Facebook acquired immersive virtual reality technology company Oculus VR last July, and Oculus held its coming-out party at E3 in Los Angeles Thursday.
Oculus introduced its Oculus Rift virtual reality headset and its Oculus Touch controller, both of which will ship to consumers in the first quarter of 2016.
The company also announced that every Oculus Rift will be shipped with a wireless Xbox One controller (at least Microsoft hasn’t fallen out of favor with all of Facebook), introduced the first batch of games for the Oculus Rift and pledged $10 million in support for developers.
Oculus detailed features of the Oculus Rift in a blog post:
The Rift uses custom display and optics technology designed specifically for VR featuring two AMOLED displays with low-persistence. The technology enables incredible visual clarity as you explore virtual worlds with the Rift.
The headset is tracked by our IR LED constellation tracking system for precise, low latency 360-degree orientation and position tracking.
The Rift features an integrated VR audio system designed to convince your ears that you’re truly there. The integrated headphones are also removable in case you want to use your own.
It also incorporates a high-quality internal microphone for social experiences.
The Rift has an advanced ergonomic design improves the headset’s overall balance and stability. This strap architecture offloads the overall weight, allowing the Rift to rest comfortably.
It’s as easy to put as slipping on a baseball cap. Once you’re in, simply adjust the straps to fit you.
Further, we’ve included a mechanism that allows you to adjust the distance between the lenses for the most comfortable visual experience. You can also remove the facial interface to replace the soft foam, and we’ve improved the form factor to better accommodate glasses.
Developers wanted an input device that was robust and versatile enough to enable next-generation games and experiences in this first generation of VR. As a result of that collaboration, we’ve decided to incorporate one of the best gamepads available, a wireless Xbox One controller, with every Rift.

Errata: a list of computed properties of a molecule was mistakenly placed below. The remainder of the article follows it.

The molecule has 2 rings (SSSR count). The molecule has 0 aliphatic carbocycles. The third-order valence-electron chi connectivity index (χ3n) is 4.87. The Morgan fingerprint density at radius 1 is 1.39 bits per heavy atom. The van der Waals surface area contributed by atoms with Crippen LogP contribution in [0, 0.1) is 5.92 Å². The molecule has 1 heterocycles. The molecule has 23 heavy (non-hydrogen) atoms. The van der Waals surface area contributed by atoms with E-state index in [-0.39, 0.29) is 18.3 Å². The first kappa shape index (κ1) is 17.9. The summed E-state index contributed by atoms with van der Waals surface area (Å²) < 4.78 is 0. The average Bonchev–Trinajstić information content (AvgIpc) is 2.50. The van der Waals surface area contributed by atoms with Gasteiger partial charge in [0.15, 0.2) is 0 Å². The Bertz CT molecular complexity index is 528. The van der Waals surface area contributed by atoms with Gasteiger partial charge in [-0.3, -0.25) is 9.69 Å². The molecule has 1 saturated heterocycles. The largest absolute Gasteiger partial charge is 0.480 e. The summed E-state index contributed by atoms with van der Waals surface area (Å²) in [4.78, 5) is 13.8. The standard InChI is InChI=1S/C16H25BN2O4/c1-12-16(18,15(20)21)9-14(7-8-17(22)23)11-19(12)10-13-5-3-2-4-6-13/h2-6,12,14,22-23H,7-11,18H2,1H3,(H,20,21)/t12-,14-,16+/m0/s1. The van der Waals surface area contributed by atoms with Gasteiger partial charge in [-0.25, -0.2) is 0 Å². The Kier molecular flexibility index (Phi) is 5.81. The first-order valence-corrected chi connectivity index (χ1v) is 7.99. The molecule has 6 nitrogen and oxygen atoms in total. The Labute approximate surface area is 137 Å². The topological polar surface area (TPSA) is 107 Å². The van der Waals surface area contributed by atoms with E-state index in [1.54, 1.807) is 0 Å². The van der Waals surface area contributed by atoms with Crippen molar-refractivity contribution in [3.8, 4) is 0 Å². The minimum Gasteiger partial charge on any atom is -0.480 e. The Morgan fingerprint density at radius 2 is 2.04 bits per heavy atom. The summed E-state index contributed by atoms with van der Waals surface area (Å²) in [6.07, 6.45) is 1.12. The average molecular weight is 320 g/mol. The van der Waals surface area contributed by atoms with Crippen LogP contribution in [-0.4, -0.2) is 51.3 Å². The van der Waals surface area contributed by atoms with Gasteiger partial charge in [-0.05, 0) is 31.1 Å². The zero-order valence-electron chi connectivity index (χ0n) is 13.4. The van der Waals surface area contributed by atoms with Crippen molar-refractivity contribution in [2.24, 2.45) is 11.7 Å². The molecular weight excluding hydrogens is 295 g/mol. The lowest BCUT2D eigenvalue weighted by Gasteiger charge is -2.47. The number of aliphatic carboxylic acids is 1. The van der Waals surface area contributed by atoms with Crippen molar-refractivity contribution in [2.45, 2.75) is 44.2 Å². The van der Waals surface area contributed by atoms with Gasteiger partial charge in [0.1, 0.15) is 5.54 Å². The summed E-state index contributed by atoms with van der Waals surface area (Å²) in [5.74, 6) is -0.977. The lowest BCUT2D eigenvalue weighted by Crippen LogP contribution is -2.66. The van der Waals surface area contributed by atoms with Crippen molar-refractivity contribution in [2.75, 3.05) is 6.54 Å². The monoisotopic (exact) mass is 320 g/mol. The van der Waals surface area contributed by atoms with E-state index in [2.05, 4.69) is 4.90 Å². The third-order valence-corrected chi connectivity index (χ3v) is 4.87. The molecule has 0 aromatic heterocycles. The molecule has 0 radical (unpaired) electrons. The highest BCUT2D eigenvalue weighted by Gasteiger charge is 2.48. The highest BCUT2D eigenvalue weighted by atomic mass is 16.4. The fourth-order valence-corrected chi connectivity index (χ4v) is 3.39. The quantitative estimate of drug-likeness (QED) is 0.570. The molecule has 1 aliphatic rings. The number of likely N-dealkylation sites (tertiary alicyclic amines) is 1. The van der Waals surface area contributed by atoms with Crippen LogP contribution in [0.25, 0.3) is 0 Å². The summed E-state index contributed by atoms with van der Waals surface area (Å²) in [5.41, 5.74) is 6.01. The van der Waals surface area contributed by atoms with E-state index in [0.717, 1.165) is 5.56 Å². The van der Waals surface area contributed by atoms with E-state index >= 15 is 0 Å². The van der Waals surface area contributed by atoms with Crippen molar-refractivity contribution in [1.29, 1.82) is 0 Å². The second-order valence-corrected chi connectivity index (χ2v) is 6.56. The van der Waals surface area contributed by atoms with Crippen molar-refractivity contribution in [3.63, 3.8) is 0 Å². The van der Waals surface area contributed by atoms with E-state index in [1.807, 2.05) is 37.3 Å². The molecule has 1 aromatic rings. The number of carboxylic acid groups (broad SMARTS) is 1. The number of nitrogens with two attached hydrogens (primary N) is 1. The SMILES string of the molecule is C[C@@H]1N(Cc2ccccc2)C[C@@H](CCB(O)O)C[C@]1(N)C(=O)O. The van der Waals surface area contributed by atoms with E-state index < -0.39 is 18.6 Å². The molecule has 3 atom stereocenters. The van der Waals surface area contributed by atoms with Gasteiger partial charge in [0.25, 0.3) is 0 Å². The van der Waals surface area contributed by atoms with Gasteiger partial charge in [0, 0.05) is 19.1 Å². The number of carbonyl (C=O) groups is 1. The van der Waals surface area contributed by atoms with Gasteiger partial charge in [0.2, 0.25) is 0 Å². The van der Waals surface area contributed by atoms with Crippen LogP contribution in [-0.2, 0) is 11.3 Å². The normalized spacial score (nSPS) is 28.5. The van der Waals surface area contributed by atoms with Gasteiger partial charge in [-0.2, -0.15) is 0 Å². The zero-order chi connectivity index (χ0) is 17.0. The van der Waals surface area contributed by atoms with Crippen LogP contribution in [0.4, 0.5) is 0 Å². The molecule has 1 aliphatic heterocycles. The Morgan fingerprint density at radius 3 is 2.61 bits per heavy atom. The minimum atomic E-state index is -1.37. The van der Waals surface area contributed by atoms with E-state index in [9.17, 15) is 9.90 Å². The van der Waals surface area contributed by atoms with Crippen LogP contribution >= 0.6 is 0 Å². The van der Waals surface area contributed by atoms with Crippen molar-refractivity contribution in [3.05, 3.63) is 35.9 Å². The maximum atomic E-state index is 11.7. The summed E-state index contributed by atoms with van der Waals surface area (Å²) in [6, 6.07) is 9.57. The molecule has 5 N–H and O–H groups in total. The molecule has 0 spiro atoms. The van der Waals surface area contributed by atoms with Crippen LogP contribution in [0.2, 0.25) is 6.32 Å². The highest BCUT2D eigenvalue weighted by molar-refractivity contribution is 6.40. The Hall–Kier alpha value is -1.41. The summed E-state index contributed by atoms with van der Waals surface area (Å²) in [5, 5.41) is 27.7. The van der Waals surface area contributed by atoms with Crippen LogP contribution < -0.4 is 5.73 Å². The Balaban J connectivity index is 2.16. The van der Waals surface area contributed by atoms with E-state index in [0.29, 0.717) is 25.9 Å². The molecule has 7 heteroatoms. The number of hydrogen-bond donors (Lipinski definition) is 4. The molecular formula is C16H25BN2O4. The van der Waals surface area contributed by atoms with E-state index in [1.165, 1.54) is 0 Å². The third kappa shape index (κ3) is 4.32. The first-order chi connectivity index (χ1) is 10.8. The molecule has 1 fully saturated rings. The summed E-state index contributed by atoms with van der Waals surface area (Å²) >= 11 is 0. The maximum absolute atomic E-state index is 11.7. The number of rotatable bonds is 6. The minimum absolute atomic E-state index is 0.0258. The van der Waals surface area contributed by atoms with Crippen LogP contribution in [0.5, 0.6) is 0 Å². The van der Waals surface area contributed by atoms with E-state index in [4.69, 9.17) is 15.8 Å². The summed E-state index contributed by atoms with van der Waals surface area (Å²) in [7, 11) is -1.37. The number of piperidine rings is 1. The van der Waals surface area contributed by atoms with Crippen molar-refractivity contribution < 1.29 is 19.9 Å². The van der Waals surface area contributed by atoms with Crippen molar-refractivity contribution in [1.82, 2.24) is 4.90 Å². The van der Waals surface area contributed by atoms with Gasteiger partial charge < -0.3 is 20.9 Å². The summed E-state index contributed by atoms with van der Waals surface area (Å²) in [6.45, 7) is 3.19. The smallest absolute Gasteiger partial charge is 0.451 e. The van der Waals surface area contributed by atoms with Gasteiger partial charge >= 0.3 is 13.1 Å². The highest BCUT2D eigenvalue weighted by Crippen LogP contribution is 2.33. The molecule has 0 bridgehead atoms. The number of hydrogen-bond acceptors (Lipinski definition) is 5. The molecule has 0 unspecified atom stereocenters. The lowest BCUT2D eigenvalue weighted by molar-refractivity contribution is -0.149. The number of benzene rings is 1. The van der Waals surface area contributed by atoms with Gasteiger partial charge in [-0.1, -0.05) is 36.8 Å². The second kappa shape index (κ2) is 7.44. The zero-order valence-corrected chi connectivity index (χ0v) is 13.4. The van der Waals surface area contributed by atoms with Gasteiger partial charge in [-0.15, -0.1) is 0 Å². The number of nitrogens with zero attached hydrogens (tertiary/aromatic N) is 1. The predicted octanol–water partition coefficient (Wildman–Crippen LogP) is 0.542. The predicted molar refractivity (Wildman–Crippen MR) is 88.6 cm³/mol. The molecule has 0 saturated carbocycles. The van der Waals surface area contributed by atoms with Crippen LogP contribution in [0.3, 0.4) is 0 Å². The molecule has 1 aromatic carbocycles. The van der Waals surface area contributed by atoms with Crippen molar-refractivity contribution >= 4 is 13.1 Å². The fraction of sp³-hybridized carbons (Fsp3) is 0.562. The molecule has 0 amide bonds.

The company also described its own new controller, the Oculus Touch:
Oculus Touch is a pair of tracked controllers that deliver hand presence–the sensation of feeling as though your virtual hands are actually your own. Touch will let people take their virtual reality experiences further than ever before by unlocking new interactions.
Today, we’re showing off a feature prototype for Oculus Touch at E3 called “Half Moon.” There are two controllers, one for each hand. They’re mirror images of each other, like your own hands.
Each Half Moon controller has a traditional analog thumb stick, two buttons and an analog trigger. There’s also an input mechanism that we call the “hand trigger.” Imagine using this trigger to pick up a virtual gun, then using your index finger to fire it.
They’re wireless so that you can move and interact with the virtual world freely, and they use the same IR LED constellation tracking system we use in the Rift for precise, low-latency, 6-DOF tracking.
The Half Moon prototype includes haptics that developers can use to deliver feedback when interacting with objects in the virtual world.
Finally, Half Moon can detect a set of finger poses using a matrix of sensors mounted throughout the device, which allows the controller to recognize a set of communicative hand poses like pointing, waving, and giving a thumbs-up.
Oculus showcased the following games for the Oculus Rift at E3 Thursday:
Other Oculus Rift-compatible games include:
- Damaged Core, High Voltage
- VR Sports: Challenge, Sanzaru
- Esper, Coatsink
- AirMech, Carbon
- Lucky’s Tale, Playful
Finally, Oculus head of developer strategy Anna Sweet announced at E3 that the company will invest more than $10 million in “accelerating and supporting” developers in order to ensure the creation of “one-of-a-kind, independent games” for Oculus Rift.